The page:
XAU/USD trading movements compared to that of fiat currencies is an illustration of the theme that is post-COVID trading: what is ‘risk’? It varies wildly and glass half full to glass half empty position is clearly in ‘the eye of the trader’.
Take Fed Chair Powell’s testimony to the Senate last:
‘While this bounce back in economic activity is welcome reflecting a resumption in activity, it also presents new challenges’…’[It’s] extraordinarily uncertain and will depend in large part on our success in containing the virus,’
His views further illustrated here: ‘a full recovery is unlikely until people are confident that it is safe to reengage in a broad range of activities.’
And finished his testimony with the Fed’s consistent position: ‘[We are] committed to using our full range of tools to support the economy and to help assure that the recovery from this difficult period will be as robust as possible.’
He has a glass half empty view and that is not surprising as the US registers 52,000 new COVID cases in a single day on 3 July, Texas and Florida are now in full reverse with their reopening programs and Arizona and Nevada are likely to follow suit this week.
A ‘derailment’ of the recovery is likely. It certainly feeds into XAU/USD movements towards and test of US$1800oz, it has backed away from this level in recent days but it clearly wants to go through US$1800oz as cases build.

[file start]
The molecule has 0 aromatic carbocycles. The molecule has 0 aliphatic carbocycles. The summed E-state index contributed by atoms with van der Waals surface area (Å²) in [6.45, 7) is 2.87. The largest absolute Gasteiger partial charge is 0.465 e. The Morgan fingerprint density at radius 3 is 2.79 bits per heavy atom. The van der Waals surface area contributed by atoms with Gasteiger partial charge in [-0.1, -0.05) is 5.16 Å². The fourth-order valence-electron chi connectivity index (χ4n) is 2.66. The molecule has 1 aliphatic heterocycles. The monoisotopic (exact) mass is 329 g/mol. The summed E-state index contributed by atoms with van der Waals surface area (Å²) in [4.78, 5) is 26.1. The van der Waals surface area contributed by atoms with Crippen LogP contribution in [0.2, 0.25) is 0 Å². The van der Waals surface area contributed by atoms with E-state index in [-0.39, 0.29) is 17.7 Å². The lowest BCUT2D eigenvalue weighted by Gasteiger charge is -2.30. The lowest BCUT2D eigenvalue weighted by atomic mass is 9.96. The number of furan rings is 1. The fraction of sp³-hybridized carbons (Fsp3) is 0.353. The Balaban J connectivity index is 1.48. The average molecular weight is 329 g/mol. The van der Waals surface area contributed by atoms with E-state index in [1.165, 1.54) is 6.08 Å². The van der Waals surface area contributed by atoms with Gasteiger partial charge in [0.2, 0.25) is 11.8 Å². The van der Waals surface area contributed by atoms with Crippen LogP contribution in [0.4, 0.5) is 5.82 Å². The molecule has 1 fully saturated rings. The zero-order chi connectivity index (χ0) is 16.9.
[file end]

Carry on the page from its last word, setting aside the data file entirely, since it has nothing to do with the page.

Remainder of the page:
But the glass half full view continue to be backed in fiat currencies by the May and June economic recovery data.
As the 4th of July falls on a Saturday this year the Non-Farm Payrolls (NFP) where release on Thursday not the traditional first Friday of the month as the public holiday was brought forward to include the Friday 3 July.
The NFP was ‘strong’ to say the least, 4.8 million Americans were back into the workforce in June. It was a huge beat on the expected 3.2 million but is still miles off picking up the slack with 14.7 million still out of work from the read in February. The unemployment rate fell to 11.1% from the May high of 13.3%, participation rose to 61.5% from 60.8% but average weekly hours fell to 34.5 in June from 34.7 in May.
US initial jobless claims fell to 1.43m from 1.48m last week, with continuing claims at now at 19.3 million.
The data is positive what every way you cut it. But again, what July looks like with the rising infection rate is anyone’s guess.
The US data was met with risk buying.
AUD/USD rebounded to be back in the $0.69 handle despite the reintroduced lockdowns in the state of Victoria. With RBA meetings now a complete non-event having fired all ammo it had in March, this week the pair may tread water as it watches for next week’s Australian employment data to get a possible further read on the direction.
EUR/USD is flirting with the upper levels of $1.12 on the better economic data but as we saw in April/May trading the fluctuations are stronger than its AUD/USD peer and direction is not as easy to derivate.
The JPY is also starting to lose the ground it made in June on risk currencies seeing USD/JPY testing ¥108 for the first time in 3 weeks.